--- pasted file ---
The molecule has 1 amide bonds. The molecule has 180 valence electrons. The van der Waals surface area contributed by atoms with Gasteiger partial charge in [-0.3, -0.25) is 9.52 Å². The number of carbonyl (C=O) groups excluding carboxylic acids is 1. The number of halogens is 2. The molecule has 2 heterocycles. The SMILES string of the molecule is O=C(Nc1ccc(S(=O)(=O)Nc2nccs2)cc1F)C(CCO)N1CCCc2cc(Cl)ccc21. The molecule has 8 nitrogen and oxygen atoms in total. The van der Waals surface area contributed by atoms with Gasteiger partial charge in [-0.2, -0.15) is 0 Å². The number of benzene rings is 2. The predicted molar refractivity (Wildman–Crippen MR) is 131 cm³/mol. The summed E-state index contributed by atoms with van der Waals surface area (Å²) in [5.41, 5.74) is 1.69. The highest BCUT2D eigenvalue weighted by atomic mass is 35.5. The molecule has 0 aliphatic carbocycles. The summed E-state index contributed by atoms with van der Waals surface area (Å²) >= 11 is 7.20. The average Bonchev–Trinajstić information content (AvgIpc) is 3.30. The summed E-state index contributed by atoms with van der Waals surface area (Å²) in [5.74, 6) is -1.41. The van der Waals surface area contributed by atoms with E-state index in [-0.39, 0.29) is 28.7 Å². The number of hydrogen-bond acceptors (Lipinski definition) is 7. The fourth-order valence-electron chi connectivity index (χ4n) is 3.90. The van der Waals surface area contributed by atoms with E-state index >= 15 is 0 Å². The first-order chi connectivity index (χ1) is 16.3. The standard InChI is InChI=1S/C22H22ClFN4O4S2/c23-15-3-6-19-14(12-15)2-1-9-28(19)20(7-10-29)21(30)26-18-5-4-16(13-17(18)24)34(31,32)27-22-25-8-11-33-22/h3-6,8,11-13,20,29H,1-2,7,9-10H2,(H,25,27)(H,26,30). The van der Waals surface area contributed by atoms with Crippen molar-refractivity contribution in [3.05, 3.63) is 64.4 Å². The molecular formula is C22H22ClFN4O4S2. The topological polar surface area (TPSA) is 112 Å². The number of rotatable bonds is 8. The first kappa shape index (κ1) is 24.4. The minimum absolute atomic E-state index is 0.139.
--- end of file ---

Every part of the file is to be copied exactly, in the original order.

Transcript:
The molecule has 1 amide bonds. The molecule has 180 valence electrons. The van der Waals surface area contributed by atoms with Gasteiger partial charge in [-0.3, -0.25) is 9.52 Å². The number of carbonyl (C=O) groups excluding carboxylic acids is 1. The number of halogens is 2. The molecule has 2 heterocycles. The SMILES string of the molecule is O=C(Nc1ccc(S(=O)(=O)Nc2nccs2)cc1F)C(CCO)N1CCCc2cc(Cl)ccc21. The molecule has 8 nitrogen and oxygen atoms in total. The van der Waals surface area contributed by atoms with Gasteiger partial charge in [-0.2, -0.15) is 0 Å². The number of benzene rings is 2. The predicted molar refractivity (Wildman–Crippen MR) is 131 cm³/mol. The summed E-state index contributed by atoms with van der Waals surface area (Å²) in [5.41, 5.74) is 1.69. The highest BCUT2D eigenvalue weighted by atomic mass is 35.5. The molecule has 0 aliphatic carbocycles. The summed E-state index contributed by atoms with van der Waals surface area (Å²) >= 11 is 7.20. The average Bonchev–Trinajstić information content (AvgIpc) is 3.30. The summed E-state index contributed by atoms with van der Waals surface area (Å²) in [5.74, 6) is -1.41. The van der Waals surface area contributed by atoms with E-state index in [-0.39, 0.29) is 28.7 Å². The number of hydrogen-bond acceptors (Lipinski definition) is 7. The fourth-order valence-electron chi connectivity index (χ4n) is 3.90. The van der Waals surface area contributed by atoms with E-state index >= 15 is 0 Å². The first-order chi connectivity index (χ1) is 16.3. The standard InChI is InChI=1S/C22H22ClFN4O4S2/c23-15-3-6-19-14(12-15)2-1-9-28(19)20(7-10-29)21(30)26-18-5-4-16(13-17(18)24)34(31,32)27-22-25-8-11-33-22/h3-6,8,11-13,20,29H,1-2,7,9-10H2,(H,25,27)(H,26,30). The van der Waals surface area contributed by atoms with Crippen molar-refractivity contribution in [3.05, 3.63) is 64.4 Å². The molecular formula is C22H22ClFN4O4S2. The topological polar surface area (TPSA) is 112 Å². The number of rotatable bonds is 8. The first kappa shape index (κ1) is 24.4. The minimum absolute atomic E-state index is 0.139.